19 March 2014 by Richard
Dr Richard Benjamin, Head of the International Slavery Museum looks at the different ways museums have told the story of violence.
Hello, in February we launched two new exhibitions ‘Their Spirits’ by Laura Facey and ‘Brutal Exposure: the Congo’ images by Alice Seeley Harris from one of the earliest human rights photographic campaigns.
I was then invited to participate in a panel discussion titled ‘Photography and Violence’ at Rivington Place in London by Autograph ABP, focusing on images in our exhibition and ‘When Harmony Went to Hell’ Congo Dialogues: Alice Seeley Harris and Sammy Baloji in London.
That exhibition juxtaposes images from Belgian archives, some showing rather grotesque pictures of gorillas and other animals shot as trophies, with modern images of Congolese life.
The panel consisted of Mark Sealy, Director of Autograph, Rebecca Seeley Harris, great grand daughter of Alice Seeley Harris and Baroness Lolo Young. Mark noted that the gallery itself (designed by David Adjaye) is designed so that there is an ongoing dialogue with the surrounding streets. It is tucked away down a rather small street in Shoreditch, an area which has seen a great deal of gentrification in the past few years. Alice Seeley Harris images were shown on the exterior walls of the building which I think was a very bold and engaging move.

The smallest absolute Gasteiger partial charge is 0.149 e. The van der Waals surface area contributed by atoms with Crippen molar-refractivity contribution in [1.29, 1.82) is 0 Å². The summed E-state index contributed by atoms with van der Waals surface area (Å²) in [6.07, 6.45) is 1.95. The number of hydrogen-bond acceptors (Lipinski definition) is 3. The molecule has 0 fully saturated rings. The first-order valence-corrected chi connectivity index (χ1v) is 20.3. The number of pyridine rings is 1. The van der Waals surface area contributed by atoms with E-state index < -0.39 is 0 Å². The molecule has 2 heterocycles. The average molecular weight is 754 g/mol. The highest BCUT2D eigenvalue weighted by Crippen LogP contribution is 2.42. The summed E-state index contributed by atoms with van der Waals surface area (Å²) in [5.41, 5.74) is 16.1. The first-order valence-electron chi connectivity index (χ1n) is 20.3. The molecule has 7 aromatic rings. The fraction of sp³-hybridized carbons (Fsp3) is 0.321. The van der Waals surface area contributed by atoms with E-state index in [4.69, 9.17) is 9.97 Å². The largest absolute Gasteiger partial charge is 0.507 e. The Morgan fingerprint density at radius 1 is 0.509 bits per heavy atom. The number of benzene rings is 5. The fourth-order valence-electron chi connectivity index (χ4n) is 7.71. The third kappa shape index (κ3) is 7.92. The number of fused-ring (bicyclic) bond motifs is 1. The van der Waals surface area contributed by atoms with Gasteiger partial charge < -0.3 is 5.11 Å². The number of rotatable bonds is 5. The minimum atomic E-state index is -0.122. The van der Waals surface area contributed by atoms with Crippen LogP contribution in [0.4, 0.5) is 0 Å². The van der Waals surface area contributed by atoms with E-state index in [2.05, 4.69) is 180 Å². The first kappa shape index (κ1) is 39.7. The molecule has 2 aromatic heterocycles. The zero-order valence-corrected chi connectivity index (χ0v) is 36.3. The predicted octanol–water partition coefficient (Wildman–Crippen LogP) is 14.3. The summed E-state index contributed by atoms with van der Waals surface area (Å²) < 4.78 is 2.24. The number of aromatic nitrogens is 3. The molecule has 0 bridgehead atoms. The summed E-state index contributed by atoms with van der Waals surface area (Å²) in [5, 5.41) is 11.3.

On a similar theme from the 28th Feb- 1st March I attended the ‘Exhibiting Violence’ workshop in Lille and Péronne organised by the Imre Kertész Kolleg Jena. I spoke on Day 2 which was hosted by the Historial de la Grande Guerre, located in the heart of the battlefields of the Somme. The museum explains the historical and social dimensions of the conflict through three of the main belligerent nations who fought on the Western Front – Germany, France and Great Britain. Some of the most striking displays are the shallow pits displaying uniforms, military equipment and personal objects of the soldiers. Delegates were comprised of museum professionals and academics from Belgium, Germany, Austria, Poland and Romania who chiefly specialised in WW1 and WW2 and the holocaust. For instance I met an educator from the State Museum at Majdanek and one of the winning design team of the Sobibór Museum-Memorial competition.
I spoke about the different types of violence we have on display at the International Slavery Museum and the ethical issues the team have to deal with on an almost daily basis. It seemed to me that many of the delegates were looking at ways to move away from displaying very disturbing and visceral images of violence, without lessening the impact of the subject matter. Not an easy thing to do.
One of the images that really stuck with me was from a presentation which looked at photographs from the private collections of German soldiers during WW2, some of which are published in the book ‘Strangers in Sight – Private War Photography and the Subjective Construction of Memory’. This particular image shows a woman wearing a headscarf, wading through a river on a sunny day, a tree reflected in the water, a rather innocuous, pleasant photo, until you read the caption on the back, “Clearing landmines …” and only then are you confronted by the violence.
Bye for now, Richard.
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